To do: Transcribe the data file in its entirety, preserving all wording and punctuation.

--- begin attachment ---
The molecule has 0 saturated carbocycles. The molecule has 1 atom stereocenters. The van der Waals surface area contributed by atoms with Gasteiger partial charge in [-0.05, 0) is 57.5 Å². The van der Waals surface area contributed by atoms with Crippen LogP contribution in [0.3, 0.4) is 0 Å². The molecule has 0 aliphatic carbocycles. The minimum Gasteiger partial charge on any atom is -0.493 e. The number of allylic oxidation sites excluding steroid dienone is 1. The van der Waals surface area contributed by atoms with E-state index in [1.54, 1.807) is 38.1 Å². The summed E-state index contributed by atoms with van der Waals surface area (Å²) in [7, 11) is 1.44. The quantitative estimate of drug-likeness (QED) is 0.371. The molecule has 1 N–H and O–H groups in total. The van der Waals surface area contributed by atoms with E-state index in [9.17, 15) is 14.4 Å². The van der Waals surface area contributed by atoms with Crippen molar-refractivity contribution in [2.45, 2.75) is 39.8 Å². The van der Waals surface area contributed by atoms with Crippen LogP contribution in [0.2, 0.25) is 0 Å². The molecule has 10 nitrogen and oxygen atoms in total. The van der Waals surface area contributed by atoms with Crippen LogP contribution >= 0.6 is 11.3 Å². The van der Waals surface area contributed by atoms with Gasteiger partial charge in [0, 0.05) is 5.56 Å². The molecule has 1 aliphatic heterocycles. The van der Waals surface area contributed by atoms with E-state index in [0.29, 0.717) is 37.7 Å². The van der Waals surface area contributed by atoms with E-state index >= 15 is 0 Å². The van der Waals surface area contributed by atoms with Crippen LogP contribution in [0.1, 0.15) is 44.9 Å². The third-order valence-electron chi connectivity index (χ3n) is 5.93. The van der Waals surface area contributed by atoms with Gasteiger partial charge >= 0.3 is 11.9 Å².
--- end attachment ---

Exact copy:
The molecule has 0 saturated carbocycles. The molecule has 1 atom stereocenters. The van der Waals surface area contributed by atoms with Gasteiger partial charge in [-0.05, 0) is 57.5 Å². The van der Waals surface area contributed by atoms with Crippen LogP contribution in [0.3, 0.4) is 0 Å². The molecule has 0 aliphatic carbocycles. The minimum Gasteiger partial charge on any atom is -0.493 e. The number of allylic oxidation sites excluding steroid dienone is 1. The van der Waals surface area contributed by atoms with E-state index in [1.54, 1.807) is 38.1 Å². The summed E-state index contributed by atoms with van der Waals surface area (Å²) in [7, 11) is 1.44. The quantitative estimate of drug-likeness (QED) is 0.371. The molecule has 1 N–H and O–H groups in total. The van der Waals surface area contributed by atoms with E-state index in [9.17, 15) is 14.4 Å². The van der Waals surface area contributed by atoms with Crippen molar-refractivity contribution in [2.45, 2.75) is 39.8 Å². The van der Waals surface area contributed by atoms with Crippen LogP contribution in [0.2, 0.25) is 0 Å². The molecule has 10 nitrogen and oxygen atoms in total. The van der Waals surface area contributed by atoms with Crippen LogP contribution >= 0.6 is 11.3 Å². The van der Waals surface area contributed by atoms with Gasteiger partial charge in [0, 0.05) is 5.56 Å². The molecule has 1 aliphatic heterocycles. The van der Waals surface area contributed by atoms with E-state index in [0.29, 0.717) is 37.7 Å². The van der Waals surface area contributed by atoms with E-state index >= 15 is 0 Å². The van der Waals surface area contributed by atoms with Crippen LogP contribution in [0.1, 0.15) is 44.9 Å². The third-order valence-electron chi connectivity index (χ3n) is 5.93. The van der Waals surface area contributed by atoms with Gasteiger partial charge >= 0.3 is 11.9 Å².